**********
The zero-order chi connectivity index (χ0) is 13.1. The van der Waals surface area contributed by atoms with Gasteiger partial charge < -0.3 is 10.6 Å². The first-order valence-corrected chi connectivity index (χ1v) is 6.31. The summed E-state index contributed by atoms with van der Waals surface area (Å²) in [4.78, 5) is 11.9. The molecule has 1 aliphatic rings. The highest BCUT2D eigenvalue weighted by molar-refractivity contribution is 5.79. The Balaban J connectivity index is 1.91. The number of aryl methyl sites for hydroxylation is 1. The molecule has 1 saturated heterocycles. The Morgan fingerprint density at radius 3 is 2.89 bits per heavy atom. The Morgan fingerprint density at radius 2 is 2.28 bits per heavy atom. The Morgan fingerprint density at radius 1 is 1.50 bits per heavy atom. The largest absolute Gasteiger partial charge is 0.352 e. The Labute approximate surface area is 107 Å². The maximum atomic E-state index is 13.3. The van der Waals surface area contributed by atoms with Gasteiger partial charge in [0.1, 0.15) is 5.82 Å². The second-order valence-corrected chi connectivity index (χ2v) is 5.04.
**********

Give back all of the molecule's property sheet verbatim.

The zero-order chi connectivity index (χ0) is 13.1. The van der Waals surface area contributed by atoms with Gasteiger partial charge < -0.3 is 10.6 Å². The first-order valence-corrected chi connectivity index (χ1v) is 6.31. The summed E-state index contributed by atoms with van der Waals surface area (Å²) in [4.78, 5) is 11.9. The molecule has 1 aliphatic rings. The highest BCUT2D eigenvalue weighted by molar-refractivity contribution is 5.79. The Balaban J connectivity index is 1.91. The number of aryl methyl sites for hydroxylation is 1. The molecule has 1 saturated heterocycles. The Morgan fingerprint density at radius 3 is 2.89 bits per heavy atom. The Morgan fingerprint density at radius 2 is 2.28 bits per heavy atom. The Morgan fingerprint density at radius 1 is 1.50 bits per heavy atom. The largest absolute Gasteiger partial charge is 0.352 e. The Labute approximate surface area is 107 Å². The maximum atomic E-state index is 13.3. The van der Waals surface area contributed by atoms with Gasteiger partial charge in [0.1, 0.15) is 5.82 Å². The second-order valence-corrected chi connectivity index (χ2v) is 5.04.